Currency Market Review and Outlook
All eyes this month were on the US election and the surprise result, which saw Donald Trump prevail. In an almost repeat of the UK referendum in June, the pre-election reaction was supportive for risk assets as both polls and bookmakers increased their probabilities of a Clinton victory. However, as the results began to appear it became apparent that the anti-establishment vote (like in the UK) was going to be a lot stronger than expected.
The immediate knee-jerk reaction after the result was risk off, with core government yields rallying and equity markets selling off. However, it only took a matter of hours for the market to reverse these views and look ahead to the potential expansionary policies from the new administration. Among major equity markets, the S&P 500 was the obvious beneficiary, returning 3.7%, while the Nikkei was the strongest performer, returning 5.07%. The DAX and FTSE, however, lagged and returned -0.23% and -2.00% respectively. Emerging market (EM) equities continued to perform poorly, with the MSCI Emerging Markets Index returning -4.60%. The 10-year US Treasury yield rose sharply and ended at 2.38%, 55 basis points (bps) higher than the previous month-end level. Bund and Gilt yields also spiked and ended at 0.27% and 1.42% respectively. Bund yields increased by 11bps and Gilt yields increased by 17bps.
In developed markets, implied currency volatility fell and risk appetite—as measured by our proprietary Risk Aversion Indicator—improved. With the exception of sterling, all other G10 currencies underperformed against the US dollar, as a result of investors pricing in highly probable central bank action and the market response to the presidential election result.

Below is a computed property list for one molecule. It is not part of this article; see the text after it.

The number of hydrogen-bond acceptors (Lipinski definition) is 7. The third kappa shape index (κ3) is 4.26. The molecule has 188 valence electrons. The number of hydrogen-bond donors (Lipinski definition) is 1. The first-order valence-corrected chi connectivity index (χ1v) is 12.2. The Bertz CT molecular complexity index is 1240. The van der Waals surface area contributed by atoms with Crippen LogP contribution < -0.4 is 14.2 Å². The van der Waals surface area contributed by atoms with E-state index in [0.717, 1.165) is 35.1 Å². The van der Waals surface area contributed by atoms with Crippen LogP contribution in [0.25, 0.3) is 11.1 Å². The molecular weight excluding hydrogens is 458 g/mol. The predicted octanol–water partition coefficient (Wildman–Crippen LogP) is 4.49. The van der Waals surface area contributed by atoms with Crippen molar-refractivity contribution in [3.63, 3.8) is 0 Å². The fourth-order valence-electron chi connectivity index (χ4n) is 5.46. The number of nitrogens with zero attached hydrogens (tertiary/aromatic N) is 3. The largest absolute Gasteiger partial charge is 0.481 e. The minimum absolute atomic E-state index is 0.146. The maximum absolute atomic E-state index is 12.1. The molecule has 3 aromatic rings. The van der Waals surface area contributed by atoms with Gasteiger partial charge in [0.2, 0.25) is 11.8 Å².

In the US, the Trump victory, combined with the double Republican sweep, drove the market moves. The Federal Open Market Committee left policy unchanged, this time with only two dissenters. Later in the month, Federal Reserve (Fed) chair Janet Yellen came out strongly in support of a rate hike in December. She mentioned that waiting for too long could result in the Fed having to tighten more abruptly in the future, which could threaten growth down the line. She further supported the case for a rate hike next month by highlighting that the economy was making progress towards the Fed’s goals of maximum employment and price stability.
The Bank of England left policy unchanged in a unanimous vote, explaining that a conditional rate cut this year had “expired” and that it could respond in either direction to changes in the economic outlook. Inflation was revised up, peaking at 2.9% in mid 2018 due to the weaker currency between forecasting periods. While growth was revised up in the near term, it was revised down further out due to inflation weighing on household real incomes.
The European Central Bank’s October minutes showed that the economic outlook for the euro area remains a matter of concern and that the central bank is committed to keeping its asset purchase programme. The Bank of Japan and Reserve Bank of Australia also kept policy unchanged, with neutral stances. The former did, however, revise down its inflation forecasts, with an expectation of reaching its target sometime in fiscal year 2018.
In China, the decent improvement in industrial sales revenue and profit growth, especially in the upstream material and resource sectors, has likely supported overall manufacturing sentiment. Along with the improvement in the headline purchasing managers’ index readings, the employment components have turned up lately.
All major EM currencies fared poorly against the US dollar in November. The Turkish lira was the worst performer, down 9.99% against the US dollar.